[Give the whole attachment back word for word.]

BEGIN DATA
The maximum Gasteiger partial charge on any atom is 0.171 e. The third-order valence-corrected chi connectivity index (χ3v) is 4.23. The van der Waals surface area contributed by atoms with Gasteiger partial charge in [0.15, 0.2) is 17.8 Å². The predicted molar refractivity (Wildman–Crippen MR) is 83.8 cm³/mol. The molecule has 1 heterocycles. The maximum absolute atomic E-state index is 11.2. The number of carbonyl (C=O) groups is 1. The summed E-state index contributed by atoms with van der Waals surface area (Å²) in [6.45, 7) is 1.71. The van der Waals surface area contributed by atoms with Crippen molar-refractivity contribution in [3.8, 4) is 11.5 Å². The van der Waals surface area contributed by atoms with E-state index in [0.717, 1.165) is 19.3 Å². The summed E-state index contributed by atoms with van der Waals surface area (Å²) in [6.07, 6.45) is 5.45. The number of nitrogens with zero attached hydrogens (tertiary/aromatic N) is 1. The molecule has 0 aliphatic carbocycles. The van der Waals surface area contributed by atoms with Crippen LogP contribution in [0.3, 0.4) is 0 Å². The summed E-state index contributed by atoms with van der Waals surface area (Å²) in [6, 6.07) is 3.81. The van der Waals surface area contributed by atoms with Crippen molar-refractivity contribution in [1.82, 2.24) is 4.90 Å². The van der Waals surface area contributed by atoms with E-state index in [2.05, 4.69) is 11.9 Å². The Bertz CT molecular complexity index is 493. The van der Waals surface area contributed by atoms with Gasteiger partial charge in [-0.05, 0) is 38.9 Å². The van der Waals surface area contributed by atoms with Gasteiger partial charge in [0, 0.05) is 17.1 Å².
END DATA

The maximum Gasteiger partial charge on any atom is 0.171 e. The third-order valence-corrected chi connectivity index (χ3v) is 4.23. The van der Waals surface area contributed by atoms with Gasteiger partial charge in [0.15, 0.2) is 17.8 Å². The predicted molar refractivity (Wildman–Crippen MR) is 83.8 cm³/mol. The molecule has 1 heterocycles. The maximum absolute atomic E-state index is 11.2. The number of carbonyl (C=O) groups is 1. The summed E-state index contributed by atoms with van der Waals surface area (Å²) in [6.45, 7) is 1.71. The van der Waals surface area contributed by atoms with Crippen molar-refractivity contribution in [3.8, 4) is 11.5 Å². The van der Waals surface area contributed by atoms with E-state index in [0.717, 1.165) is 19.3 Å². The summed E-state index contributed by atoms with van der Waals surface area (Å²) in [6.07, 6.45) is 5.45. The number of nitrogens with zero attached hydrogens (tertiary/aromatic N) is 1. The molecule has 0 aliphatic carbocycles. The van der Waals surface area contributed by atoms with Crippen LogP contribution in [0.3, 0.4) is 0 Å². The summed E-state index contributed by atoms with van der Waals surface area (Å²) in [6, 6.07) is 3.81. The van der Waals surface area contributed by atoms with Crippen molar-refractivity contribution in [1.82, 2.24) is 4.90 Å². The van der Waals surface area contributed by atoms with E-state index in [2.05, 4.69) is 11.9 Å². The Bertz CT molecular complexity index is 493. The van der Waals surface area contributed by atoms with Gasteiger partial charge in [-0.05, 0) is 38.9 Å². The van der Waals surface area contributed by atoms with Gasteiger partial charge in [0, 0.05) is 17.1 Å².